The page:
The funniest part of this article for me is this part, since as a journalist who covered the protests from the beginning, I didn’t even know Kanders was Jewish. So I’d love to know how he arrived at this.
Here’s my question: when has lack of evidence ever stopped Hyperallergic from publishing accusations of racism? Or is evidence something its editor only requires of Jews?
I like how Brian T. Allen described the Whitney situation:
The thought of some daffy Miss Marple spending months sifting through debris in a Gaza ghetto and finding a Safariland bullet seemed to test the far boundaries of relevance to Kanders’s service on the Whitney board.
That is to say, Kanders is on firmer ground suspecting anti-Semitism among the Whitney protesters than Yau is by proposing that anti-Asian animus is standing in the way of Jiha Moon’s showing, I don’t know, six times in two years instead of two times in six years? What does he want, anyway? I mean, what does he want apart from a version of art history in which Willem de Kooning learned to paint abstractly from George Miyasaki? His idea of neglect would amount to an improvement in the lives of most American artists.
Conversations happen in this house about whether we’re actually white. Magyars, Uralic tongue and all, considered themselves the Eastern bulwark of Christendom, and thought my zayde akin to the Levantine tribes that they had been repelling for a thousand years in the form of the Ottomans. They called him a lot of things. “White” wasn’t one of them. He had to leave the continent. In October of 2019 a guy who thinks that we’re not white enough shot up a synagogue in Pittsburgh. Two months later some people who thought that we’re way too white shot up a kosher market in Jersey City. I’m feeling a little confused about myself right now, to be honest. What I do know is that last month in “this town,” the one that Yau and Vartanian call home, where aesthetics and racism are supposedly bonded to keep yellow-skinned people out of the galleries, there were nine assaults on Jews over the eight nights of Chanukah, perpetrated by the Jews Are Way Too White crowd. You can imagine how much I’m laughing along with Vartanian about Kanders, and how charitable I’m feeling about his publishing Yau’s conspiracy theories.
But my overarching state of mind is disappointment at the tragedy on display. The aforementioned “East and Beyond” show traveled widely. Here’s how the Des Moines Art Center described it:
In celebration of the acquisition of Helen Frankenthaler's breakthrough color woodblock print, East and Beyond, 1973, the Art Center presents an exhibition contextualizing Frankenthaler's print.
The exhibition includes four works on paper by Frankenthaler, as well as 23 works on paper and ceramics by American and Japanese artists who were active during the 1950s to 1980s. Transcending and merging their cultures' printmaking traditions, these artists too moved "beyond East" and "beyond West,"Japanese pictorial traditions, including expressive sumi-e brush painting and Zen calligraphy, the use of un-sized supports, and ukiyo-e printing, inspired artists such as Sam Francis, Helen Frankenthaler, Willem de Kooning, Joan Mitchell, and Robert Motherwell and influenced their development as Abstract Expressionists, American ceramists Gertrud and Otto Natzler, Glenn Nelson, and William Wyman looked to Zen-inspired ceramics. Concurrently, Japanese Modernists Fumiaki Fukita, Hideo Hagiwara, Shoichi Ida, Masuo Ikeda, Hoshi Joichi, Haku Maki, Tetsuya Noda, Koshiro Onchi, Takumi Shinagawa, Hiroyuki Tajima, and Ansei Uchima moved towards Western approaches to abstraction, Pop Art, and Photorealism, as manifested in their woodblock prints, etchings, and lithographs.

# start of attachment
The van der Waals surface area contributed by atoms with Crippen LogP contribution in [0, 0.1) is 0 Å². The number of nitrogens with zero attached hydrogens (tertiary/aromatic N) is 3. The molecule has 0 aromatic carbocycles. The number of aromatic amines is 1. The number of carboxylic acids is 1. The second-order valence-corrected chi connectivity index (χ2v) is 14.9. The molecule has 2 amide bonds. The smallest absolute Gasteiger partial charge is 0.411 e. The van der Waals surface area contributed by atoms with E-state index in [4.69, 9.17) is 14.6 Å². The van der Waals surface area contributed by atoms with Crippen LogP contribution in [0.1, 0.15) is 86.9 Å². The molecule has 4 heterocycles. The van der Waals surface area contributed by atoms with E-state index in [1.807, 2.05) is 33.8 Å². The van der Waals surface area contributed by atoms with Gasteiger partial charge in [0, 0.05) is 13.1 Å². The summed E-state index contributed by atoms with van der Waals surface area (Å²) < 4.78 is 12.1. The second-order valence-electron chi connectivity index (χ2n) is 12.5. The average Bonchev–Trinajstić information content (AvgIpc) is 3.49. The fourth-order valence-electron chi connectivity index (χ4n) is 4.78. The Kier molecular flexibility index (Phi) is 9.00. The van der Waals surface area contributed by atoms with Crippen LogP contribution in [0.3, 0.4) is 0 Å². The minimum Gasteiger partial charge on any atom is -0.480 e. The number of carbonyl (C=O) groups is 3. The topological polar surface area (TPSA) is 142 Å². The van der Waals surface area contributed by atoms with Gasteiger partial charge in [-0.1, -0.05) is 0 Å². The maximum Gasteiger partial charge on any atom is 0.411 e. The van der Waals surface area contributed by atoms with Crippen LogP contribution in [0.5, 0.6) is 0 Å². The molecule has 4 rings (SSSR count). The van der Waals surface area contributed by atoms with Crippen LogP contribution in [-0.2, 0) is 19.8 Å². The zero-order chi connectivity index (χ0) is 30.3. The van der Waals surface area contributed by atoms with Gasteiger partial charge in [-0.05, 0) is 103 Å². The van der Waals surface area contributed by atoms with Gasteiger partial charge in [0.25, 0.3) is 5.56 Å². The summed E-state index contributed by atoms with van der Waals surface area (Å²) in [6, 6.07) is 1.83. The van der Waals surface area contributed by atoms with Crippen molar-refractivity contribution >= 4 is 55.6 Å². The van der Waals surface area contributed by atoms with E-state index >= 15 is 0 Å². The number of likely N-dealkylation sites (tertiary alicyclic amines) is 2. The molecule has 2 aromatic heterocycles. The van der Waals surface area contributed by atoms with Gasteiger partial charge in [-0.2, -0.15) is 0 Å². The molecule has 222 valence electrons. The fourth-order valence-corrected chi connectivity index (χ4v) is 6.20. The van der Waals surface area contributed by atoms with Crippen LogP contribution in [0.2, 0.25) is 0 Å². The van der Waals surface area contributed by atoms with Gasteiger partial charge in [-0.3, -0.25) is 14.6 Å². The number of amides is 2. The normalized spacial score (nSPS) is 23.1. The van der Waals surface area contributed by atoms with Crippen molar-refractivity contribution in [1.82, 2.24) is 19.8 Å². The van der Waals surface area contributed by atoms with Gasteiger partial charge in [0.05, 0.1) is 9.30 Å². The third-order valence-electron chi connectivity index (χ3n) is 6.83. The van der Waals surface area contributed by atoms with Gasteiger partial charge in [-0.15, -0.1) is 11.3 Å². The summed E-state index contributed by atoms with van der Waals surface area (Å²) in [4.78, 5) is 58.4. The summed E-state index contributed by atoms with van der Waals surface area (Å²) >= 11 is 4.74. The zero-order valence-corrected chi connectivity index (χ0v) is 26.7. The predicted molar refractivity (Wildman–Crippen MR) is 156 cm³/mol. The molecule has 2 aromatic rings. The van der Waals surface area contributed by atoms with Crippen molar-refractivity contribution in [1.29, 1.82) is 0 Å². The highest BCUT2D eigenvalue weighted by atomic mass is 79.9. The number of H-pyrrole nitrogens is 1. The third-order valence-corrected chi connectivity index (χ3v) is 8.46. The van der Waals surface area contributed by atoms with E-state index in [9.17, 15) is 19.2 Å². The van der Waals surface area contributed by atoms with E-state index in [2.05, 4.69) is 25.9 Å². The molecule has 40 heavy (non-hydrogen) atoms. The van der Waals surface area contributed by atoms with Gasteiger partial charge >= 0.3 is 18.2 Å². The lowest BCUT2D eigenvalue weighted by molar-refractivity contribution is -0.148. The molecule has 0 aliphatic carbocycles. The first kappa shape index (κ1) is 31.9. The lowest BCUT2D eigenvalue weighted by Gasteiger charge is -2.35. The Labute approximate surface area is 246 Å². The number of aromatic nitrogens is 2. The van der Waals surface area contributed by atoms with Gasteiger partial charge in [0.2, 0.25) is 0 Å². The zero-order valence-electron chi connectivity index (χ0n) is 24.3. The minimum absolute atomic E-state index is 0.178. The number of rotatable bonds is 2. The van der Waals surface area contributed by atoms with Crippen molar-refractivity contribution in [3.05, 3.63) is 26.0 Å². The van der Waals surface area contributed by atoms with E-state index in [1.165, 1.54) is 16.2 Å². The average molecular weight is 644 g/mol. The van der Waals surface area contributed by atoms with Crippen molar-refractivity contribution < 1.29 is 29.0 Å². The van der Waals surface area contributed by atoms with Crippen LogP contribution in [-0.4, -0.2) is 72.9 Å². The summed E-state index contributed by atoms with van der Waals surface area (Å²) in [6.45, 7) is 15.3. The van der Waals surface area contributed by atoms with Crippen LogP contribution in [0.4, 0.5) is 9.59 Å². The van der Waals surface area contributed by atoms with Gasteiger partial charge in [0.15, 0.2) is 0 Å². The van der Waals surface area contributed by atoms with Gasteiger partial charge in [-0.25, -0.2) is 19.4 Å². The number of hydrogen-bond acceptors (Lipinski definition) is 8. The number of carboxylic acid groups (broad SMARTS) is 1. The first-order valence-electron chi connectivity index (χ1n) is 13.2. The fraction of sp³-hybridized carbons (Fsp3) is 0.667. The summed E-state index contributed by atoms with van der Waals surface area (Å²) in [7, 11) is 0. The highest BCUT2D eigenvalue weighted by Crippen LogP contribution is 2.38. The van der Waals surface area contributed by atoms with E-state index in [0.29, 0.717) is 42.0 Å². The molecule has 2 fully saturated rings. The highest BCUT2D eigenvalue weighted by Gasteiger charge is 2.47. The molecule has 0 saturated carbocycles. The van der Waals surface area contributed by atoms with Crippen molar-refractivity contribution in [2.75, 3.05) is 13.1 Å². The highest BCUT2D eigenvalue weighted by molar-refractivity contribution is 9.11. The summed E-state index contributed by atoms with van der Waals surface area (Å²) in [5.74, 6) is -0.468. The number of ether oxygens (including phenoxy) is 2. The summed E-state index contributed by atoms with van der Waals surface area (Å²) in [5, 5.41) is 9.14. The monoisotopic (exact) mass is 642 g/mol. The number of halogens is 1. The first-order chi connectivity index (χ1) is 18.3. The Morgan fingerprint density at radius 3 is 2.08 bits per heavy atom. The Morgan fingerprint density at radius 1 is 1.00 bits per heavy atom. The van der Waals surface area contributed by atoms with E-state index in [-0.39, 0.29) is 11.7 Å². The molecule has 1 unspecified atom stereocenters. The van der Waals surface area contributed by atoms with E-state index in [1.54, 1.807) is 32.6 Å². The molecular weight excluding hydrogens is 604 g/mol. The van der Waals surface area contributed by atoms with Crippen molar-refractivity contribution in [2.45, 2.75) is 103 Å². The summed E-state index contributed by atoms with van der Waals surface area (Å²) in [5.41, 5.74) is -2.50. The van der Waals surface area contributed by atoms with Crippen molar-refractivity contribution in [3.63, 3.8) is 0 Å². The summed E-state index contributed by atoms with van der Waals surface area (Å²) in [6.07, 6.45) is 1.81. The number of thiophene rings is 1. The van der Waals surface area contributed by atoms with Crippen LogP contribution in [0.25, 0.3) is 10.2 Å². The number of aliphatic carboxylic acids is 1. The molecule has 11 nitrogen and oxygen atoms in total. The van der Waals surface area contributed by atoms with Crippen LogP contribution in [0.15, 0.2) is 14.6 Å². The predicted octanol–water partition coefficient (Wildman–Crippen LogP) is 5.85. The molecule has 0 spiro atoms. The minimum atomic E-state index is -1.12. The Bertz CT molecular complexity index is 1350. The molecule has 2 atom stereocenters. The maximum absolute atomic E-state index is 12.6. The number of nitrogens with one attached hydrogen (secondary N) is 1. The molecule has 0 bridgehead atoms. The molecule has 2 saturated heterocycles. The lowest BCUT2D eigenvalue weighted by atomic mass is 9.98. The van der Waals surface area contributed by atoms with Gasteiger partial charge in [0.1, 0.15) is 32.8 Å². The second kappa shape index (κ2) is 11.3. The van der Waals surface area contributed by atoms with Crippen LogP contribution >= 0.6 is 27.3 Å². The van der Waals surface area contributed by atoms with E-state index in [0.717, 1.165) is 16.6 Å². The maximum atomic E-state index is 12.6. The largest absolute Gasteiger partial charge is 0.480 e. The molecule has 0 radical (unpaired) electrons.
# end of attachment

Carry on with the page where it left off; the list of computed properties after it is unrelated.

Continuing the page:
The potential of that transcendence got destroyed from the inside by an anti-transcendental impulse. This is the one exhibited by Yau, Hyperallergic, and their ilk, to split the merger into its East and West components, in order to dub the former good and the latter bad. Instead of progress from thesis and antithesis to synthesis, they want regress in the other direction. Yau in particular is exhibiting how a lifetime of unexamined assumptions can harden off in old age, resulting in senior years dominated by intractable prejudices and serial complaining.
Well, I still believe in transcendence. Also I would like to avoid Yau’s fate. I admit that I’m prone to it in my own ways. So I conclude with a quote from Dōgen that has long borne on my art-making (this is Kaz Tanahashi’s rendering from the Shobogenzo Baika). “Old buddha” is Dōgen’s teacher Tiantong Rujing, of whom he speaks with reverence.
My late master, old buddha, said:
The original face has no birth and death.
Spring is in plum blossoms and enters into a painting.
When you paint spring, do not paint willows, plums, peaches, or apricots—just paint spring. To paint willows, plums, peaches, or apricots is to paint willows, plums, peaches, or apricots. It is not yet painting spring.
It is not that spring cannot be painted, but aside from my late master, old buddha, there is no one in India or China who has painted spring. He alone was the sharp-pointed brush that painted spring.
Our job in art is to be the sharp-pointed brush. Not to paint willows or plums, white or yellow, East or West, but to paint spring. You get divisions for free, so seek union. If you seek it along with me, I respectfully suggest that you look at the way pointed by Hyperallergic, and walk in the other direction.